Male guppies ensure successful mating with genital claws

Sexual conflict and the function of genitalic claws in guppies (Poecilia reticulata)

Lucia Kwan, Yun Yun Cheng, Helen Rodd and Locke Rowe


Poeciliid fish, freshwater fish with internal fertilization, are known for the diversity of structures on the male intromittent organ, the gonopodium. Prominent among these, in some species, is a pair of claws at its tip. We conducted a manipulative study of these claws in the guppy, Poecilia reticulata, to determine if these aid in transferring sperm to resistant females. We compared
the sperm transfer rates of clawed versus surgically declawed males attempting to mate with either receptive or unreceptive (i.e. resistant) females. Our analyses demonstrate that the gonopodial claws function to increase sperm transfer to unreceptive females during uncooperative matings but not during receptive matings. Up to threefold more sperm were transferred to unreceptive females by clawed than declawed males. These data suggest that the claw is a sexually antagonistic trait, functioning to aid in transferring sperm to resistant females, and implicate sexual conflict as a selective force in the diversification of the gonopodium in the Poeciliidae.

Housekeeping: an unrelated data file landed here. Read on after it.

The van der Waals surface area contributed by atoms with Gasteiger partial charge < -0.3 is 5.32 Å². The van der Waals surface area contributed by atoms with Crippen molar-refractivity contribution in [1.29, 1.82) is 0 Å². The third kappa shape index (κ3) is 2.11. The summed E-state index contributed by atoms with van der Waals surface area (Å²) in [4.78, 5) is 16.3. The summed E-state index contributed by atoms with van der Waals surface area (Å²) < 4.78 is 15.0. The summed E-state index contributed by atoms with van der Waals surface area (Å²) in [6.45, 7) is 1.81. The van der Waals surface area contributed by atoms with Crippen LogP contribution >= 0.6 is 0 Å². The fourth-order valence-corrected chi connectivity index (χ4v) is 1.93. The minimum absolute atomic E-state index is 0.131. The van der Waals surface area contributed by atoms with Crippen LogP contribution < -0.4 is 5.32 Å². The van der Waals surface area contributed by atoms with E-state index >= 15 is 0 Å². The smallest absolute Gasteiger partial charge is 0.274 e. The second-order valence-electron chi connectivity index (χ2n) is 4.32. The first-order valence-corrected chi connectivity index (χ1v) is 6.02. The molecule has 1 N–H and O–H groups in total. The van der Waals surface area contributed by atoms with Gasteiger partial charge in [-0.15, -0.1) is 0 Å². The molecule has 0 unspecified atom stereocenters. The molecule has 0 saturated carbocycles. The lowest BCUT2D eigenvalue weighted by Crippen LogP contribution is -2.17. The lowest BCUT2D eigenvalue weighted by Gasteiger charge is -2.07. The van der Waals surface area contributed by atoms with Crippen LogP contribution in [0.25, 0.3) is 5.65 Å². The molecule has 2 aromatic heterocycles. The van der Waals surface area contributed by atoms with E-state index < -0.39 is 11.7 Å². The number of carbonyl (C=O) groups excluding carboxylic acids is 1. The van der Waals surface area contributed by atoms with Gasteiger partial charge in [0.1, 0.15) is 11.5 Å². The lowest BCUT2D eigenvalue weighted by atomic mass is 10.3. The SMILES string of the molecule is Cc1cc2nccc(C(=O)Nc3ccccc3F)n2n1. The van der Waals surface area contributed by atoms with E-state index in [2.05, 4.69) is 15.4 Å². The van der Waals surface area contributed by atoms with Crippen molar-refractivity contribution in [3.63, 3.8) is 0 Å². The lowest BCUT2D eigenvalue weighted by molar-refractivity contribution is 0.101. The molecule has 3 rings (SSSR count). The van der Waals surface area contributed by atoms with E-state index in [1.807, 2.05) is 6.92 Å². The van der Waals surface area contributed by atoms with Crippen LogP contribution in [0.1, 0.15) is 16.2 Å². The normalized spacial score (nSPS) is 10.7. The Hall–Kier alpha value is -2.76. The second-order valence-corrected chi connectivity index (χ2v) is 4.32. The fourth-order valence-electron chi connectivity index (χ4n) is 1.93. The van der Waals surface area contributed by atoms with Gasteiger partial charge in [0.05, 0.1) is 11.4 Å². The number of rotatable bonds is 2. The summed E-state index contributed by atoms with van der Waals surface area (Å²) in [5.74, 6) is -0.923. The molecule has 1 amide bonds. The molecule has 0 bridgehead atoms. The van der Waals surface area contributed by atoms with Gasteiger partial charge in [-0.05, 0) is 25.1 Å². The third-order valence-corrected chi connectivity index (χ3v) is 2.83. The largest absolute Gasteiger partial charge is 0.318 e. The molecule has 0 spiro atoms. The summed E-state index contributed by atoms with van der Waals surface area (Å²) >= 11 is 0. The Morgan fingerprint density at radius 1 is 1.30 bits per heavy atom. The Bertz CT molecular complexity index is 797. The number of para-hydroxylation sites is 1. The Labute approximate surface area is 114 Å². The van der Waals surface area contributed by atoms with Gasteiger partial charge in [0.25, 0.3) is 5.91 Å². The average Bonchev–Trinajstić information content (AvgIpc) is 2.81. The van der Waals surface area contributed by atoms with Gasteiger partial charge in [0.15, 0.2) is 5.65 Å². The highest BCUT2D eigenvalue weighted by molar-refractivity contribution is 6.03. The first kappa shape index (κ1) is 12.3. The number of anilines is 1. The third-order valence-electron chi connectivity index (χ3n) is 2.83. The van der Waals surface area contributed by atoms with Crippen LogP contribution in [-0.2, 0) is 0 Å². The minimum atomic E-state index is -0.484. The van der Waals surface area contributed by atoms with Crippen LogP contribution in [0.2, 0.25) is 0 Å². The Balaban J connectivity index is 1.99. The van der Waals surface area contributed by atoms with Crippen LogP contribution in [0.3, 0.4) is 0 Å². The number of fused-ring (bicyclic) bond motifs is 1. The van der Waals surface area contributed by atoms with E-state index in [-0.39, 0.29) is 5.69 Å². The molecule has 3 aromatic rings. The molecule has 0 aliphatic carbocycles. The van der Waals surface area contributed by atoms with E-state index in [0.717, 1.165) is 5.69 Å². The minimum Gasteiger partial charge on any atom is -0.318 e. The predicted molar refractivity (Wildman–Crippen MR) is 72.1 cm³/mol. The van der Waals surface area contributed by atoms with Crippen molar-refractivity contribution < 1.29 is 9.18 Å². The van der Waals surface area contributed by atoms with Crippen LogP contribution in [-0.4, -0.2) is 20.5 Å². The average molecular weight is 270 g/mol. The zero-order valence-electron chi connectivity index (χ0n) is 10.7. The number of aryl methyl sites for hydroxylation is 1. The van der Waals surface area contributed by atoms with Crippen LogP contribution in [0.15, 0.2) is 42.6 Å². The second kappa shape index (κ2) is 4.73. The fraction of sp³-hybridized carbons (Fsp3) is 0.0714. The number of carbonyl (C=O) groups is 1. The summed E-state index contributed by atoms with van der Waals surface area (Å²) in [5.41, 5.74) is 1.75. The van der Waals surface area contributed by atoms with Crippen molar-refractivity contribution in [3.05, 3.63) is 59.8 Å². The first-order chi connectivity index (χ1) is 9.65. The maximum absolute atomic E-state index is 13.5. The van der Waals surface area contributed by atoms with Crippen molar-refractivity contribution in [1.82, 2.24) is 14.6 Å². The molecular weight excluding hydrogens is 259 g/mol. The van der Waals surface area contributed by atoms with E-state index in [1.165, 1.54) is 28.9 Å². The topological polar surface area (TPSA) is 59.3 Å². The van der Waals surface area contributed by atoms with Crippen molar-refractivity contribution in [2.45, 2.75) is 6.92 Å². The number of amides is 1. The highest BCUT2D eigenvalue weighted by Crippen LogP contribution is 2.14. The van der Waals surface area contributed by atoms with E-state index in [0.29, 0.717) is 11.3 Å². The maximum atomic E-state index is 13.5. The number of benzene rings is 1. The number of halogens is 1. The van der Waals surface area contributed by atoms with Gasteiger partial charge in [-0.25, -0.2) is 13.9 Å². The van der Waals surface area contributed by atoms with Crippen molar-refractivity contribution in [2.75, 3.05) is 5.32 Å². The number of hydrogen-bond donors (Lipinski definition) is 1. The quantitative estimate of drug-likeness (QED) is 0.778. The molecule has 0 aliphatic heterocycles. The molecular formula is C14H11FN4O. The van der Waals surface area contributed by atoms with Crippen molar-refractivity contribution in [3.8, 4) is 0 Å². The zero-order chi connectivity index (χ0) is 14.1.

Intact and declawed gonopodium

Figure 1. Distal tip of the gonopodium of a male guppy with the (a) claws intact and (b) surgically removed.

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